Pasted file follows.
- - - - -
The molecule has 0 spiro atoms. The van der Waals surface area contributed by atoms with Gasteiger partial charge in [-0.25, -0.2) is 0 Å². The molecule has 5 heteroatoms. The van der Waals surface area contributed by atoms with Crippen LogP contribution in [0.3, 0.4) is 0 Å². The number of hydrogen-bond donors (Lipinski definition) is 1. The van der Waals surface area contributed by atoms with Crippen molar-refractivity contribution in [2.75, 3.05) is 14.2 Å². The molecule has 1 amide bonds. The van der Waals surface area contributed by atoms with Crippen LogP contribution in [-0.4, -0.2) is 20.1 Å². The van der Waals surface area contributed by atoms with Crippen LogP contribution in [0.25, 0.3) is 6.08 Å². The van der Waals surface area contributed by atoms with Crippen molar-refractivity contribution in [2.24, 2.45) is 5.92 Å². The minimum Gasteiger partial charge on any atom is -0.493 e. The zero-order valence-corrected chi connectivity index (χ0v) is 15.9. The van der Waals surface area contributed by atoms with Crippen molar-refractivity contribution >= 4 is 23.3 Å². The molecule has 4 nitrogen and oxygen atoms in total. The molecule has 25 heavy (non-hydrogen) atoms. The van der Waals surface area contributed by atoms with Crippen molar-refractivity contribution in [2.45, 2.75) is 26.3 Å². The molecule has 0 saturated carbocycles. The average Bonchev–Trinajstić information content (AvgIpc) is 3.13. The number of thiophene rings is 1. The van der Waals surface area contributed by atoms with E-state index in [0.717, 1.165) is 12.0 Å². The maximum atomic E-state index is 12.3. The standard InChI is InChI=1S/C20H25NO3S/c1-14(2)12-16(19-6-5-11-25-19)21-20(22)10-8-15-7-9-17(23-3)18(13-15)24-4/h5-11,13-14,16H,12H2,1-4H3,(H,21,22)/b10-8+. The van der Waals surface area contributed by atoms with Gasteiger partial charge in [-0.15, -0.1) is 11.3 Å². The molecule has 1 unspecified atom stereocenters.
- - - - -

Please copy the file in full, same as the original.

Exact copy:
The molecule has 0 spiro atoms. The van der Waals surface area contributed by atoms with Gasteiger partial charge in [-0.25, -0.2) is 0 Å². The molecule has 5 heteroatoms. The van der Waals surface area contributed by atoms with Crippen LogP contribution in [0.3, 0.4) is 0 Å². The number of hydrogen-bond donors (Lipinski definition) is 1. The van der Waals surface area contributed by atoms with Crippen molar-refractivity contribution in [2.75, 3.05) is 14.2 Å². The molecule has 1 amide bonds. The van der Waals surface area contributed by atoms with Crippen LogP contribution in [-0.4, -0.2) is 20.1 Å². The van der Waals surface area contributed by atoms with Crippen LogP contribution in [0.25, 0.3) is 6.08 Å². The van der Waals surface area contributed by atoms with Crippen molar-refractivity contribution in [2.24, 2.45) is 5.92 Å². The minimum Gasteiger partial charge on any atom is -0.493 e. The zero-order valence-corrected chi connectivity index (χ0v) is 15.9. The van der Waals surface area contributed by atoms with Crippen molar-refractivity contribution >= 4 is 23.3 Å². The molecule has 4 nitrogen and oxygen atoms in total. The molecule has 25 heavy (non-hydrogen) atoms. The van der Waals surface area contributed by atoms with Crippen molar-refractivity contribution in [2.45, 2.75) is 26.3 Å². The molecule has 0 saturated carbocycles. The average Bonchev–Trinajstić information content (AvgIpc) is 3.13. The number of thiophene rings is 1. The van der Waals surface area contributed by atoms with E-state index in [0.717, 1.165) is 12.0 Å². The maximum atomic E-state index is 12.3. The standard InChI is InChI=1S/C20H25NO3S/c1-14(2)12-16(19-6-5-11-25-19)21-20(22)10-8-15-7-9-17(23-3)18(13-15)24-4/h5-11,13-14,16H,12H2,1-4H3,(H,21,22)/b10-8+. The van der Waals surface area contributed by atoms with Gasteiger partial charge in [-0.15, -0.1) is 11.3 Å². The molecule has 1 unspecified atom stereocenters.